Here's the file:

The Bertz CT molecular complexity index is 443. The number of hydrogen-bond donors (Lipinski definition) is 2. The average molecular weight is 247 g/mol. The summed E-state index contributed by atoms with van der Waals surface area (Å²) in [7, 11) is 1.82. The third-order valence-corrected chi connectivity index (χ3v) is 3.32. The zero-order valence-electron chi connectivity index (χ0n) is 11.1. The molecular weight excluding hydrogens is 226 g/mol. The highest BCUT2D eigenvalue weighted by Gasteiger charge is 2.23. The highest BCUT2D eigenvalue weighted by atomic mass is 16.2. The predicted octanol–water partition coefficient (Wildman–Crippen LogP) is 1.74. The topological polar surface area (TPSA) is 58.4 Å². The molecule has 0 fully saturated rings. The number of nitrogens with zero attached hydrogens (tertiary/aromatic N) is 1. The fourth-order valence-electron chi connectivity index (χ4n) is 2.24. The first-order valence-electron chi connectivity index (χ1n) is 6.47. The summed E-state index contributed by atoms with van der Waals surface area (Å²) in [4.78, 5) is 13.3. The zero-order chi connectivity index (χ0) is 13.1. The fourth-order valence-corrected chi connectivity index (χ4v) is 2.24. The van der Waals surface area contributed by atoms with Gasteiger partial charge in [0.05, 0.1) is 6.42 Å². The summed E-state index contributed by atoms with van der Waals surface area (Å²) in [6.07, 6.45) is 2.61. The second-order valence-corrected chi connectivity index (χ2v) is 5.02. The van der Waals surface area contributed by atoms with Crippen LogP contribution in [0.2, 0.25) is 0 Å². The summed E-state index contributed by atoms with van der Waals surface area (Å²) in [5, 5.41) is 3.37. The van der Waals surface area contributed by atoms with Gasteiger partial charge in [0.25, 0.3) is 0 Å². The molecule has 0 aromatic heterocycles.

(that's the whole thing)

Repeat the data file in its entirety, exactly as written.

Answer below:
The Bertz CT molecular complexity index is 443. The number of hydrogen-bond donors (Lipinski definition) is 2. The average molecular weight is 247 g/mol. The summed E-state index contributed by atoms with van der Waals surface area (Å²) in [7, 11) is 1.82. The third-order valence-corrected chi connectivity index (χ3v) is 3.32. The zero-order valence-electron chi connectivity index (χ0n) is 11.1. The molecular weight excluding hydrogens is 226 g/mol. The highest BCUT2D eigenvalue weighted by Gasteiger charge is 2.23. The highest BCUT2D eigenvalue weighted by atomic mass is 16.2. The predicted octanol–water partition coefficient (Wildman–Crippen LogP) is 1.74. The topological polar surface area (TPSA) is 58.4 Å². The molecule has 0 fully saturated rings. The number of nitrogens with zero attached hydrogens (tertiary/aromatic N) is 1. The fourth-order valence-electron chi connectivity index (χ4n) is 2.24. The first-order valence-electron chi connectivity index (χ1n) is 6.47. The summed E-state index contributed by atoms with van der Waals surface area (Å²) in [4.78, 5) is 13.3. The zero-order chi connectivity index (χ0) is 13.1. The fourth-order valence-corrected chi connectivity index (χ4v) is 2.24. The van der Waals surface area contributed by atoms with Gasteiger partial charge in [0.05, 0.1) is 6.42 Å². The summed E-state index contributed by atoms with van der Waals surface area (Å²) in [6.07, 6.45) is 2.61. The second-order valence-corrected chi connectivity index (χ2v) is 5.02. The van der Waals surface area contributed by atoms with Crippen LogP contribution in [0.2, 0.25) is 0 Å². The summed E-state index contributed by atoms with van der Waals surface area (Å²) in [5, 5.41) is 3.37. The van der Waals surface area contributed by atoms with Gasteiger partial charge in [0.25, 0.3) is 0 Å². The molecule has 0 aromatic heterocycles.